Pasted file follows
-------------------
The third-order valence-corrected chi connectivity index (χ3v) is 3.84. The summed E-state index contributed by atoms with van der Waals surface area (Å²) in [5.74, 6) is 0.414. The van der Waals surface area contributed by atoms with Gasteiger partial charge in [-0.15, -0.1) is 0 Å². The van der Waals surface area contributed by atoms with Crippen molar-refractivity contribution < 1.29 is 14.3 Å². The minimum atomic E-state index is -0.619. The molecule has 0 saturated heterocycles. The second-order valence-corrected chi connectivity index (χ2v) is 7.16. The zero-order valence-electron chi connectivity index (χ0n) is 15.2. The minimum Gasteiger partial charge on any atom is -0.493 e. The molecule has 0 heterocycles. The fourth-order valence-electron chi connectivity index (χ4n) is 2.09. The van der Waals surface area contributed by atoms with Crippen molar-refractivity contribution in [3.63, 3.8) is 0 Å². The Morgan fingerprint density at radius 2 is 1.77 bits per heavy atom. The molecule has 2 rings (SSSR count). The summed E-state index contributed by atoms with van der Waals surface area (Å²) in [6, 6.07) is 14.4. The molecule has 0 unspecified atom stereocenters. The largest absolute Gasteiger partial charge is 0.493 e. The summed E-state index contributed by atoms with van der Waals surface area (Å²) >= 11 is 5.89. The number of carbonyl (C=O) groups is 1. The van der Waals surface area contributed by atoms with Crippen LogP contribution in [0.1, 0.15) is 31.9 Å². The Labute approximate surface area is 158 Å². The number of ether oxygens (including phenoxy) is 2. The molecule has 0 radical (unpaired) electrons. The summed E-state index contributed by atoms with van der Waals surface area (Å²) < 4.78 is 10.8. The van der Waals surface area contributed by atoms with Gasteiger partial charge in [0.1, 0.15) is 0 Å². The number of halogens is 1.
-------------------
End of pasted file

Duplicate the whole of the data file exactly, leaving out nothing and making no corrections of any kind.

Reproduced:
The third-order valence-corrected chi connectivity index (χ3v) is 3.84. The summed E-state index contributed by atoms with van der Waals surface area (Å²) in [5.74, 6) is 0.414. The van der Waals surface area contributed by atoms with Gasteiger partial charge in [-0.15, -0.1) is 0 Å². The van der Waals surface area contributed by atoms with Crippen molar-refractivity contribution < 1.29 is 14.3 Å². The minimum atomic E-state index is -0.619. The molecule has 0 saturated heterocycles. The second-order valence-corrected chi connectivity index (χ2v) is 7.16. The zero-order valence-electron chi connectivity index (χ0n) is 15.2. The minimum Gasteiger partial charge on any atom is -0.493 e. The molecule has 0 heterocycles. The fourth-order valence-electron chi connectivity index (χ4n) is 2.09. The van der Waals surface area contributed by atoms with Crippen molar-refractivity contribution in [3.63, 3.8) is 0 Å². The Morgan fingerprint density at radius 2 is 1.77 bits per heavy atom. The molecule has 2 rings (SSSR count). The summed E-state index contributed by atoms with van der Waals surface area (Å²) in [6, 6.07) is 14.4. The molecule has 0 unspecified atom stereocenters. The largest absolute Gasteiger partial charge is 0.493 e. The summed E-state index contributed by atoms with van der Waals surface area (Å²) >= 11 is 5.89. The number of carbonyl (C=O) groups is 1. The van der Waals surface area contributed by atoms with Crippen LogP contribution in [0.1, 0.15) is 31.9 Å². The Labute approximate surface area is 158 Å². The number of ether oxygens (including phenoxy) is 2. The molecule has 0 radical (unpaired) electrons. The summed E-state index contributed by atoms with van der Waals surface area (Å²) < 4.78 is 10.8. The van der Waals surface area contributed by atoms with Gasteiger partial charge in [0.1, 0.15) is 0 Å². The number of halogens is 1.